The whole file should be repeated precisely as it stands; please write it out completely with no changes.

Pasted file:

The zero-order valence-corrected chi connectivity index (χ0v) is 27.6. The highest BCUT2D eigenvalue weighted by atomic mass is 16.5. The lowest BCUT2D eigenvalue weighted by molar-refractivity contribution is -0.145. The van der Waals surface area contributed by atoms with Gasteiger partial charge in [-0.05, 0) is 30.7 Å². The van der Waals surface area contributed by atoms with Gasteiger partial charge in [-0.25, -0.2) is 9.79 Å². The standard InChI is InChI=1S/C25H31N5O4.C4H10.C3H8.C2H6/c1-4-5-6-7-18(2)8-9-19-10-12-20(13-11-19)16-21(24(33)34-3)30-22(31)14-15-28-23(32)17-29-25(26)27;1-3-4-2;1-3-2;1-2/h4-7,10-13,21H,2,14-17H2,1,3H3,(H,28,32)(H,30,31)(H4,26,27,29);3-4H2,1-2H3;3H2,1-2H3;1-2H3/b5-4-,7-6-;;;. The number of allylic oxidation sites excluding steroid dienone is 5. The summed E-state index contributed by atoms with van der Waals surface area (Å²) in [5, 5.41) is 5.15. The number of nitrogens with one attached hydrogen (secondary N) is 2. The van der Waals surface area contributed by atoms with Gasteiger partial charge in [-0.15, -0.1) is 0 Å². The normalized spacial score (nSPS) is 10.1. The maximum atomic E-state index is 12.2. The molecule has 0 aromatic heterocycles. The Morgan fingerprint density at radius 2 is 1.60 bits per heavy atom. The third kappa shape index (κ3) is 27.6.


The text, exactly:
The zero-order valence-corrected chi connectivity index (χ0v) is 27.6. The highest BCUT2D eigenvalue weighted by atomic mass is 16.5. The lowest BCUT2D eigenvalue weighted by molar-refractivity contribution is -0.145. The van der Waals surface area contributed by atoms with Gasteiger partial charge in [-0.05, 0) is 30.7 Å². The van der Waals surface area contributed by atoms with Gasteiger partial charge in [-0.25, -0.2) is 9.79 Å². The standard InChI is InChI=1S/C25H31N5O4.C4H10.C3H8.C2H6/c1-4-5-6-7-18(2)8-9-19-10-12-20(13-11-19)16-21(24(33)34-3)30-22(31)14-15-28-23(32)17-29-25(26)27;1-3-4-2;1-3-2;1-2/h4-7,10-13,21H,2,14-17H2,1,3H3,(H,28,32)(H,30,31)(H4,26,27,29);3-4H2,1-2H3;3H2,1-2H3;1-2H3/b5-4-,7-6-;;;. The number of allylic oxidation sites excluding steroid dienone is 5. The summed E-state index contributed by atoms with van der Waals surface area (Å²) in [5, 5.41) is 5.15. The number of nitrogens with one attached hydrogen (secondary N) is 2. The van der Waals surface area contributed by atoms with Gasteiger partial charge in [-0.15, -0.1) is 0 Å². The normalized spacial score (nSPS) is 10.1. The maximum atomic E-state index is 12.2. The molecule has 0 aromatic heterocycles. The Morgan fingerprint density at radius 2 is 1.60 bits per heavy atom. The third kappa shape index (κ3) is 27.6.